Then he took his chance.
He raised his spade.
Harriet was in midst babble when he smashed it down on her head; she could not have even felt it, well, maybe a little, but not for long. She was already gone from the blow to her head when he lifted her body more entirely into the chipper.
He switched on the motor and waited, It strained into use, then began its gory task.
When it had finished, he poured the contents over the compost heap, digging it in profoundly and covering with a full load of soil, leaves and sticks.
Then he went into the house for his deadly lunch.
Later, from the ashes of the burnt-out house, the police figured it was a bizarre and unfortunate accident. It seemed the old man had passed out at the table. Everyone knew how much he drank.
Then the heater had come on while he was sleeping, and the oil and turpentine soaked rag which had fallen across it caught fire.
The biggest mystery was, of course, where was the old woman? They may have considered her a suspect, but, her suitcases were there, her burnt-out car was there, it was only she who was missing.
Nowhere in the entire blackened scene of smoking, sooty walls, and smouldering ashes could they find a trace of her.
God knew, though.
Nothing escaped His attention, He’d been watching the whole sorry affair and had given St Peter orders. Now the old Saint stood there; feet planted wide, hands-on-hips, and a furious scowl on his face.
“What on earth, literally ‘on earth’ did you think you were doing?” he demanded.
Harriet and Charlie glanced sheepishly at one another. They shuffled their feet in the sparkly iridescent sands of heaven that had spilt from behind the pearly gates.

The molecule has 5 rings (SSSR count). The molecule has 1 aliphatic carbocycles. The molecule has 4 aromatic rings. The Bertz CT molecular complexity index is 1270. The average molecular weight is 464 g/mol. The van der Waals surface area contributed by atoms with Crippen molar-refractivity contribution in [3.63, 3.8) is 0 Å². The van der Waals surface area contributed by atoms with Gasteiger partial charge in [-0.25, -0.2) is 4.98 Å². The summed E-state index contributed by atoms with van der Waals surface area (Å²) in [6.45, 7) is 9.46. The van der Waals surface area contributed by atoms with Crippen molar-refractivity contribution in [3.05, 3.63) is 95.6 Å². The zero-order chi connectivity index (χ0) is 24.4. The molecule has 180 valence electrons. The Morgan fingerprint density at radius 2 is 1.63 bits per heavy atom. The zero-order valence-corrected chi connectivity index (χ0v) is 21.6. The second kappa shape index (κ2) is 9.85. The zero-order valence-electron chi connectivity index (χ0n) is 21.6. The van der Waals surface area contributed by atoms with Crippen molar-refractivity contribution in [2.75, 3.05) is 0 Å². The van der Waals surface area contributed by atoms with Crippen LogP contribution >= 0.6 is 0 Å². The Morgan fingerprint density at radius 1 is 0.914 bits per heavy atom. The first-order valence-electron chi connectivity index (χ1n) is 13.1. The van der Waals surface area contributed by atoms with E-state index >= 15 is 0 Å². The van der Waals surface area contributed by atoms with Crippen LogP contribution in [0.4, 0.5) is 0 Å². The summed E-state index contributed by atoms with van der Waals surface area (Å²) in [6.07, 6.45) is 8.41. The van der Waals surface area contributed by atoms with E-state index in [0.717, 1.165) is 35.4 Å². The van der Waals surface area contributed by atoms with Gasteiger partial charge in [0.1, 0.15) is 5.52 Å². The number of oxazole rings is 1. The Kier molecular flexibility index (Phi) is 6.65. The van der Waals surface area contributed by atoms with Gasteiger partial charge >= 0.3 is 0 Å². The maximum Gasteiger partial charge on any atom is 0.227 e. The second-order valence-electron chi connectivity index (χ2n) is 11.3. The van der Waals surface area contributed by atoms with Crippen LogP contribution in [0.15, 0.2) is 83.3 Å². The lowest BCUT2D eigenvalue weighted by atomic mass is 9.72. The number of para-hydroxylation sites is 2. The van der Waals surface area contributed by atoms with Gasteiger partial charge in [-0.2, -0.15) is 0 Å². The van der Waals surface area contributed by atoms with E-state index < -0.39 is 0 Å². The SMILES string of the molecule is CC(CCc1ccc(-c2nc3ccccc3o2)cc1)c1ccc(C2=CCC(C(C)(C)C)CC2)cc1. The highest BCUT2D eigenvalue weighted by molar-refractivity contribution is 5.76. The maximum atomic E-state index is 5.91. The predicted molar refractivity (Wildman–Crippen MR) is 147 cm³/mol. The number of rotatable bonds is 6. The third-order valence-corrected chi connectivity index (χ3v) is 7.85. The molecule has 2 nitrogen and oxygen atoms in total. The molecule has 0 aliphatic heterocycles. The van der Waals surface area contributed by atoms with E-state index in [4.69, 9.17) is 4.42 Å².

Both of them speechless for once.
St Peter sighed, and stroked his white, flowing beard for a while, wondering what punishment would fit the deed. He’d been given free rein to choose whatever punishment he liked. Mm, what to do, what to do? Then Epiphany!
It was perfect, subtle, but a whoop-ass one.
“Right you two”, he thundered, “you were given life. You were given a beautiful garden to live in. You were given love and light and laughter. Charlie and Harriet nodded their heads nervously and inched closer to one another, both reaching for the other’s hand. They trembled before the wise old Saint, who had the wisdom of the ages coursing through his veins.
” Ok!”. St Peter announced triumphantly!” Ok! I’ve got it. You know that vow you took on your wedding day?”
The pair nodded and shuffled some more, Charlie drawing patterns in the sand with his big toe. Which he suddenly found fascinating.
“Well…”, mumbled Harriet, preparing an argument,
never knowing when to shut up, “there were a bunch of vows..”
Charlie nudged her,
” Shut up,” he muttered out the side of his mouth.
St Peter held up his hand angrily,
Zip it, missy,” He ordered, “you know which one, the one that ends with ‘until death do us part’.
A slow-burning flicker of hope bloomed in their eyes. Stupidly, they both thought, maybe, just maybe, there was some hope after all. They had both forgotten that promise, the one that said,’… something… something… Until death does us part… …’ something, something… maybe there was hope after all. They were both dead; perhaps now they would finally be rid of one another.
Charlie even gave the fist pump,
“Yesss!” He celebrated.
“Well,” St Peter laughed, “It’s been rescinded.
“Rescinded… Revoked… Revised. Whatever you want to call it. Your punishment, your hell, is going to be…”
He waited for effect, then grinned,
“you are going to be bound together forever!. You are going to be with one another for Eternity!”
Charlie and Harriet looked at each other, their eyes dulled, and their smiles washed from their faces as understanding flooded their hearts. Then, together, they abandoned all hope and entered Eternity.
Dante hadn’t quite got it right with that’ Inferno’ he described with such passion.
Hell was much more subtle, but it did indeed last for a very long time.
Oh, and by the way, when the house was restored, and new owners dressed the lawn with the compost pile in the orchard, the neighbours all complimented them on how green and lush their garden looked.